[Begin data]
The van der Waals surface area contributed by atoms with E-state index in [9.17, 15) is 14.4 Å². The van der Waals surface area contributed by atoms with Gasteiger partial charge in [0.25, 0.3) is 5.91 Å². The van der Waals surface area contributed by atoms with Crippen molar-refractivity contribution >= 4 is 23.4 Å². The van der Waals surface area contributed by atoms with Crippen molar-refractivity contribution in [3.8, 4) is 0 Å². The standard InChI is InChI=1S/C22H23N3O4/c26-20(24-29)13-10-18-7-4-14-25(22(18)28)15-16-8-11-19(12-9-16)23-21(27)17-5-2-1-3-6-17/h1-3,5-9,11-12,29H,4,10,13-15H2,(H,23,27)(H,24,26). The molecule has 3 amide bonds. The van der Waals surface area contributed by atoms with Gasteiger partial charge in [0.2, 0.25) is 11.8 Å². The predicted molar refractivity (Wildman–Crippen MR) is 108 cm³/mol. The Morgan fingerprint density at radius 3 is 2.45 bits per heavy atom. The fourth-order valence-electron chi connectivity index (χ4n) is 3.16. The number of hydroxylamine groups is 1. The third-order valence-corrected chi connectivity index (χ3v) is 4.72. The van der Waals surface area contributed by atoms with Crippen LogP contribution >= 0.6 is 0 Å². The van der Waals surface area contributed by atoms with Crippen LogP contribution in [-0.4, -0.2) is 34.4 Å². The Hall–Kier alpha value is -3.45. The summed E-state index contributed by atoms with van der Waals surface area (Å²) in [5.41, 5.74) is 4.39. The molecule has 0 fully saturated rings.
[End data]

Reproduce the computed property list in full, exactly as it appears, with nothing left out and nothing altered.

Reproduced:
The van der Waals surface area contributed by atoms with E-state index in [9.17, 15) is 14.4 Å². The van der Waals surface area contributed by atoms with Gasteiger partial charge in [0.25, 0.3) is 5.91 Å². The van der Waals surface area contributed by atoms with Crippen molar-refractivity contribution >= 4 is 23.4 Å². The van der Waals surface area contributed by atoms with Crippen molar-refractivity contribution in [3.8, 4) is 0 Å². The standard InChI is InChI=1S/C22H23N3O4/c26-20(24-29)13-10-18-7-4-14-25(22(18)28)15-16-8-11-19(12-9-16)23-21(27)17-5-2-1-3-6-17/h1-3,5-9,11-12,29H,4,10,13-15H2,(H,23,27)(H,24,26). The molecule has 3 amide bonds. The van der Waals surface area contributed by atoms with Gasteiger partial charge in [0.2, 0.25) is 11.8 Å². The predicted molar refractivity (Wildman–Crippen MR) is 108 cm³/mol. The Morgan fingerprint density at radius 3 is 2.45 bits per heavy atom. The fourth-order valence-electron chi connectivity index (χ4n) is 3.16. The number of hydroxylamine groups is 1. The third-order valence-corrected chi connectivity index (χ3v) is 4.72. The van der Waals surface area contributed by atoms with Crippen LogP contribution >= 0.6 is 0 Å². The van der Waals surface area contributed by atoms with Crippen LogP contribution in [-0.4, -0.2) is 34.4 Å². The Hall–Kier alpha value is -3.45. The summed E-state index contributed by atoms with van der Waals surface area (Å²) in [5.41, 5.74) is 4.39. The molecule has 0 fully saturated rings.